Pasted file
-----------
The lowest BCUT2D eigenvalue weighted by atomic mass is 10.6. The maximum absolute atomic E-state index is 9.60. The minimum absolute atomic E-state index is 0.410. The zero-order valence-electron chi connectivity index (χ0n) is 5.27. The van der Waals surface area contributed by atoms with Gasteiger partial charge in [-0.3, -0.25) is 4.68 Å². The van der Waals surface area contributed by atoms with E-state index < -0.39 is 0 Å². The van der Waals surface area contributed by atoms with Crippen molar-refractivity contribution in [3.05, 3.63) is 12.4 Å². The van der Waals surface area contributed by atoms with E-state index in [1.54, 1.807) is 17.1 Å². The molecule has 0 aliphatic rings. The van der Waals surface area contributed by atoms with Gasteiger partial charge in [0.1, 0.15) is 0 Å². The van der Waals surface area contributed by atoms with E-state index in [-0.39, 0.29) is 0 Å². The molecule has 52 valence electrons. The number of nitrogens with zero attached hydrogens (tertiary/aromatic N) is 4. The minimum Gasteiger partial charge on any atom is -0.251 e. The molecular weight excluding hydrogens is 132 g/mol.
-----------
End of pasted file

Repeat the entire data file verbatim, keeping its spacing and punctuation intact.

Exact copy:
The lowest BCUT2D eigenvalue weighted by atomic mass is 10.6. The maximum absolute atomic E-state index is 9.60. The minimum absolute atomic E-state index is 0.410. The zero-order valence-electron chi connectivity index (χ0n) is 5.27. The van der Waals surface area contributed by atoms with Gasteiger partial charge in [-0.3, -0.25) is 4.68 Å². The van der Waals surface area contributed by atoms with E-state index < -0.39 is 0 Å². The van der Waals surface area contributed by atoms with Crippen molar-refractivity contribution in [3.05, 3.63) is 12.4 Å². The van der Waals surface area contributed by atoms with E-state index in [1.54, 1.807) is 17.1 Å². The molecule has 0 aliphatic rings. The van der Waals surface area contributed by atoms with Gasteiger partial charge in [0.1, 0.15) is 0 Å². The van der Waals surface area contributed by atoms with E-state index in [-0.39, 0.29) is 0 Å². The molecule has 52 valence electrons. The number of nitrogens with zero attached hydrogens (tertiary/aromatic N) is 4. The minimum Gasteiger partial charge on any atom is -0.251 e. The molecular weight excluding hydrogens is 132 g/mol.